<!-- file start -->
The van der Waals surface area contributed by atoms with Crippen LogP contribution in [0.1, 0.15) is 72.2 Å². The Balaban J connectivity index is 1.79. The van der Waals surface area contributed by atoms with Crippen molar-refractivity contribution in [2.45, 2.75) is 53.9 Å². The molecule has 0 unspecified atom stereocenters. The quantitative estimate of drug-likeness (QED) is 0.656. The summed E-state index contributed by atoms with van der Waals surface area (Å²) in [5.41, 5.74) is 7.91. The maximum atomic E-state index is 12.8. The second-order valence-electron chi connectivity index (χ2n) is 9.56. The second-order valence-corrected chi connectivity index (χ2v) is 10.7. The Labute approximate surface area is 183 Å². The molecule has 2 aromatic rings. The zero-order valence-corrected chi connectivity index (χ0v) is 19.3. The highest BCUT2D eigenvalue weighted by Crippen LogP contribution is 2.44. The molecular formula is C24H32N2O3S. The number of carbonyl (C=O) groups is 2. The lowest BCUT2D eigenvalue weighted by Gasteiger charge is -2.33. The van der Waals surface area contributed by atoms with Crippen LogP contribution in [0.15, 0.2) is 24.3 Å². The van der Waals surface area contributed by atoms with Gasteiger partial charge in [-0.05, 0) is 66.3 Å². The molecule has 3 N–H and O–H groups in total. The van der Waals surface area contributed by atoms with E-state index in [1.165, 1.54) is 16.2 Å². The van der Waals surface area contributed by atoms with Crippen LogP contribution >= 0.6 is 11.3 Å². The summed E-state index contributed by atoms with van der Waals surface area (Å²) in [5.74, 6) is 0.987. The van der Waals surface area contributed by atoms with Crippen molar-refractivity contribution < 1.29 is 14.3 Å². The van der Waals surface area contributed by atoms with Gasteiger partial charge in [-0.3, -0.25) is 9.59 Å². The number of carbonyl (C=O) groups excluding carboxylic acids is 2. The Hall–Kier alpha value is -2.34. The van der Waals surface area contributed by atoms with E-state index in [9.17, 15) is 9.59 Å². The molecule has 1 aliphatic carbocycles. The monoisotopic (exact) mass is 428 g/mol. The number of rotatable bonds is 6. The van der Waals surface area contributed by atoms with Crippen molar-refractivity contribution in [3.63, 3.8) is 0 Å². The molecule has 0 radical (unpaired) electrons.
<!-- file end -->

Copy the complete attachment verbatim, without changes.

The van der Waals surface area contributed by atoms with Crippen LogP contribution in [0.1, 0.15) is 72.2 Å². The Balaban J connectivity index is 1.79. The van der Waals surface area contributed by atoms with Crippen molar-refractivity contribution in [2.45, 2.75) is 53.9 Å². The molecule has 0 unspecified atom stereocenters. The quantitative estimate of drug-likeness (QED) is 0.656. The summed E-state index contributed by atoms with van der Waals surface area (Å²) in [5.41, 5.74) is 7.91. The maximum atomic E-state index is 12.8. The second-order valence-electron chi connectivity index (χ2n) is 9.56. The second-order valence-corrected chi connectivity index (χ2v) is 10.7. The Labute approximate surface area is 183 Å². The molecule has 2 aromatic rings. The zero-order valence-corrected chi connectivity index (χ0v) is 19.3. The highest BCUT2D eigenvalue weighted by Crippen LogP contribution is 2.44. The molecular formula is C24H32N2O3S. The number of carbonyl (C=O) groups is 2. The lowest BCUT2D eigenvalue weighted by Gasteiger charge is -2.33. The van der Waals surface area contributed by atoms with Crippen LogP contribution in [0.15, 0.2) is 24.3 Å². The van der Waals surface area contributed by atoms with Gasteiger partial charge in [-0.05, 0) is 66.3 Å². The molecule has 3 N–H and O–H groups in total. The van der Waals surface area contributed by atoms with E-state index in [1.165, 1.54) is 16.2 Å². The van der Waals surface area contributed by atoms with Crippen LogP contribution >= 0.6 is 11.3 Å². The summed E-state index contributed by atoms with van der Waals surface area (Å²) in [5.74, 6) is 0.987. The van der Waals surface area contributed by atoms with Crippen molar-refractivity contribution < 1.29 is 14.3 Å². The van der Waals surface area contributed by atoms with Gasteiger partial charge in [-0.3, -0.25) is 9.59 Å². The number of carbonyl (C=O) groups excluding carboxylic acids is 2. The Hall–Kier alpha value is -2.34. The van der Waals surface area contributed by atoms with E-state index in [9.17, 15) is 9.59 Å². The molecule has 1 aliphatic carbocycles. The monoisotopic (exact) mass is 428 g/mol. The number of rotatable bonds is 6. The van der Waals surface area contributed by atoms with Crippen molar-refractivity contribution in [3.63, 3.8) is 0 Å². The molecule has 0 radical (unpaired) electrons.